On 24th July, the Nuclear Threat Initiative published the updated annual edition of the Global Incidents and Trafficking Database.  It documents 156 incidents in 23 countries where nuclear and other radioactive materials were found outside of regulatory control in 2018.  One of the most notable — and troubling — incidents involved, it says, is the loss of 1 gram of weapons-grade plutonium from a university in the US.  Since the database was created in 2013, researchers at CNS (which compiles the database) have identified more than 1,000 incidents worldwide.

An accompanying CNS Incidents and Trafficking Report examines emerging trends, highlights incident case studies, and offers policy recommendations – with interactive maps and visualisations that show the entire database at a glance, illustrate incidents of concern, and highlight efforts to keep potentially dangerous materials from falling into the wrong hands.

For example, there are 7 recorded incidents in the UK and Ireland – though none since 2015 (when Strontium-90 was found on a beach in East Anglia).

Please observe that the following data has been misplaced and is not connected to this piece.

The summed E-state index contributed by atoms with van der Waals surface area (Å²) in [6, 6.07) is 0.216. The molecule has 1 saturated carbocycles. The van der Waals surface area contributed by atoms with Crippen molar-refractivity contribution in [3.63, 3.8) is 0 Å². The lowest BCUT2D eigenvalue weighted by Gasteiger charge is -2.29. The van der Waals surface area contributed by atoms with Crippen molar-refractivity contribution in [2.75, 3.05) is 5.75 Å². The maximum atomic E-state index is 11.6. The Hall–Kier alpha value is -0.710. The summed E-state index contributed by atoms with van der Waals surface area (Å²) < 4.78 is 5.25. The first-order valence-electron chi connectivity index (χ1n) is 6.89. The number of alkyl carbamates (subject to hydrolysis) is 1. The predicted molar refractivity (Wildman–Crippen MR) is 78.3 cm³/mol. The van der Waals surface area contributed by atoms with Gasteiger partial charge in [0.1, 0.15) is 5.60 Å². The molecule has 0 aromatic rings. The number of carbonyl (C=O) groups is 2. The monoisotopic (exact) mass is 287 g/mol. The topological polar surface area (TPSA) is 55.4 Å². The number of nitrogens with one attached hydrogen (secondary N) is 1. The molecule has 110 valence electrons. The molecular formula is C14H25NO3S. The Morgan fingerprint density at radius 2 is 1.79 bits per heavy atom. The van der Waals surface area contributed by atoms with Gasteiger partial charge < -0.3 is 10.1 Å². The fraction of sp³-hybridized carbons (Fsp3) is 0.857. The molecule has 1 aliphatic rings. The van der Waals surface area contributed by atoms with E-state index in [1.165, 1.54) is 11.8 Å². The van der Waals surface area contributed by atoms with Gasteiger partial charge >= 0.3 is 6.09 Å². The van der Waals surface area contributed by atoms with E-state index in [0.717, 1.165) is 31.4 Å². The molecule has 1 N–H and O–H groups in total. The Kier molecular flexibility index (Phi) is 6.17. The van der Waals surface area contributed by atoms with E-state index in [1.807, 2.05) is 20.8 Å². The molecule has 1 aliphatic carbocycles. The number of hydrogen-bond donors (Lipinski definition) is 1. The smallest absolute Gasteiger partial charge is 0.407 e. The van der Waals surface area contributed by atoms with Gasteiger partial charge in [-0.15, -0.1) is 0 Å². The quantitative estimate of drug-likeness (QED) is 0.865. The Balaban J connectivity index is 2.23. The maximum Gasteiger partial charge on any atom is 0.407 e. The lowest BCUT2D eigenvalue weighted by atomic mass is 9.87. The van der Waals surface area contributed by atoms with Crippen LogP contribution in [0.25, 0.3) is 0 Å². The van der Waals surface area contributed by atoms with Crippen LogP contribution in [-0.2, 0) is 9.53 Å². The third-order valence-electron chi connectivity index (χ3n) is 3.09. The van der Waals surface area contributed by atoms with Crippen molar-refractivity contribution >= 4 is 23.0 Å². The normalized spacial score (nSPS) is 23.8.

The report includes how the loss of an Iridium-192 source in Malaysia in 2018 resulted in panic, misinformation and economic disruption (and the source has still not been found).

Another table (see Table 2 below) lists losses of material of RDD concern (i.e. material that might be used for a terrorist “dirty bomb”).





This blog is primarily for my own use, to keep informed and up to date. However, if you would like to say thank you (and perhaps help me get a new, better laptop when I am away…) you can “buy me a coffee” at https://www.buymeacoffee.com/KoIvM842y

Author: raytodd2017

Chartered Legal Executive and former senior manager with Isle of Man Customs and Excise, where I was (amongst other things) Sanctions Officer (for UN/EU sanctions), Export Licensing Officer and Manager of the Legal-Library & Collectorate Support Section

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